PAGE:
Your Side Hustle Can Become a Million-Dollar Business. These 5 Examples Prove It. Under Armour evolved from its founder's wish for a moisture-wicking t-shirt. What's your pain point and future million-dollar idea?
Do you currently have a side hustle? A secondary stream of income? A hobby you enjoy that can sometimes make money?
According to CNN, more than 44 million Americans have at least one side hustle, but if you're like the vast majority of them, you haven't considered the thought of expanding yours into a full-time business. You might think it lacks the potential, or that you don't have enough time to expand it; but the reality is, almost any profitable side hustle you have could feasibly turn into a much bigger, money-making enterprise.
Still skeptical? Take a look at these examples of entrepreneurs whose side projects were supposed to remain "just" side projects, but ended up becoming massive successes:
1. Under Armour
If you haven't heard the Under Armour story before, you might be surprised to learn that Kevin Plank, the company's original founder, didn't start out with dreams of starting an internationally successful company. Inspired by the discomfort of his own sweat-soaked T-shirts, Plank designed a t-shirt with moisture-wicking fiber, and started production in his grandmother's basement.
Before landing his first team deal, he was selling those shirts out of the trunk of his car. Under Armour now makes billions in revenue each year.
2. Chipotle Mexican Grill
Chances are, you've had one of Chipotle Mexican Grill's massive, foil-wrapped burritos. Whether you're a diehard fan who eats there regularly or you tried it once based on a friend's recommendation, there's no denying that the company's healthy basic menu has made an impact on our culinary world.
What you may not know is that the chain started out as a small side business, opened by founder Steve Ells in 1993. Ells took out an $85,000 loan, hoping to sell just 107 burritos a day to break a profit. By the end of the month, however,he was selling over 1,000 burritos a day, reinvesting the money into the business and eventually expanding to more than 2,000 restaurants nationwide.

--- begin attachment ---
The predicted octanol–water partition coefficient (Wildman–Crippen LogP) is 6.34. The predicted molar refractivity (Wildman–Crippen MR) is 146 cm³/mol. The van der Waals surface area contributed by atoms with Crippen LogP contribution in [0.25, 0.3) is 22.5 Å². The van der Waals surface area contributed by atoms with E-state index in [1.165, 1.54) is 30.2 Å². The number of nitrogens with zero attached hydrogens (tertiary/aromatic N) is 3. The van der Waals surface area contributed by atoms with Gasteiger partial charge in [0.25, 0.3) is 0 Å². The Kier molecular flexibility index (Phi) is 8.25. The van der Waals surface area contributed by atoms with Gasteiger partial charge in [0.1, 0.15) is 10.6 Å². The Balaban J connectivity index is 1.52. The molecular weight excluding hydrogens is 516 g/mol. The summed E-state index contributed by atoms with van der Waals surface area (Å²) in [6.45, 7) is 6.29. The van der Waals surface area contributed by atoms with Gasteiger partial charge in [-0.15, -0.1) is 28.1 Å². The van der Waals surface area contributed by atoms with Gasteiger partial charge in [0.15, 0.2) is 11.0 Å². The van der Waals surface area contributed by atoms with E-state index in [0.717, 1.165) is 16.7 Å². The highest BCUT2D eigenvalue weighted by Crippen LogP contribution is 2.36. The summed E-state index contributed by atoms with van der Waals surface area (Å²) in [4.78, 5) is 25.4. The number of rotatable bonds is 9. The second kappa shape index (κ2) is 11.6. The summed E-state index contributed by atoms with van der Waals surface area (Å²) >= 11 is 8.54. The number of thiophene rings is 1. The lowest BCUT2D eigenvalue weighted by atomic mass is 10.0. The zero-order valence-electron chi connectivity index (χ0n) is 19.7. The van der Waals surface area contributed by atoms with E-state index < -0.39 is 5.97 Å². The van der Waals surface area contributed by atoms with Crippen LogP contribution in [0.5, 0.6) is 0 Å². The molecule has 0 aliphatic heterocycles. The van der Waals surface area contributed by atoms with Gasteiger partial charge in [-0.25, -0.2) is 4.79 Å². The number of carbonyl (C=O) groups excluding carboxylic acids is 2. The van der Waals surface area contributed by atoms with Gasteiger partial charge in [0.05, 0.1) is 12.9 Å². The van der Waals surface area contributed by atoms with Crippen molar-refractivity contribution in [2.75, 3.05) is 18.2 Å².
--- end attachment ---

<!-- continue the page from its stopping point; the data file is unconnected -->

Accounts of the story behind the motivation and execution of Etsy aren't consistent. The details vary depending on whom you ask, but one thing is clear: Etsy was never intended to be the massive marketplace it turned into. According to interviews co-founder Rob Kalin has given, the idea sprang from his desire to sell his own craft -- wood-encased computers -- and his distaste for current online marketplaces, like eBay.
According to one of Etsy's product managers, Etsy emerged out of a side hobby of freelance website-building. Whatever humble beginnings it did actually have, Etsy has become a force to be reckoned with on the national scene. A one-time simple solution for a common problem its founders responded to has evolved into a household name in the world of artistry and crafting.
Craigslist is one of the least surprising entries on this list. With its minimalist design and practical functionality, Craigslist today still looks like somebody's side project. But in fact, the site dates back to 1995. That year, founder Craig Newmark started sending out a short email newsletter to a dozen of his friends, noting some of the local events happening around San Francisco.
After those newsletters became a regular occurrence, more people started requesting to be added to the CC list. Eventually, the audience grew larger, the requirements grew more intense and Newmark started automating the email blasts. Pretty soon, his "side hustle" was too much to manage, so Newmark built Craigslist, and by the end of the 1997, the site had hit a million page views per month.
Craigslist remains one of the most frequented classified listings on the web, despite staying true to its simplistic format.
5. Yankee Candle
Yankee Candle has a sweet origin story; the company's founder, Michael J. Kittredge, wanted to get his mother something for her birthday. Not having much money (he was only 16 years old at the time), Kittredge decided to make her something.
He melted down a couple of crayons, added other household ingredients and made a candle. After his neighbor offered to buy a candle for $2, Kittredge started experimenting with candle design, and eventually built an empire that expanded to more than 575 retail stores and 35,000 authorized retailers around the world.
The company now produces more than 200 million candles every year, and in 2015 reached $1 billion in sales.
Hopefully, Kitrredge's story inspires you to consider taking your own side project to the next level, or at least acknowledge the possibility that entrepreneurial success can come from humble beginnings.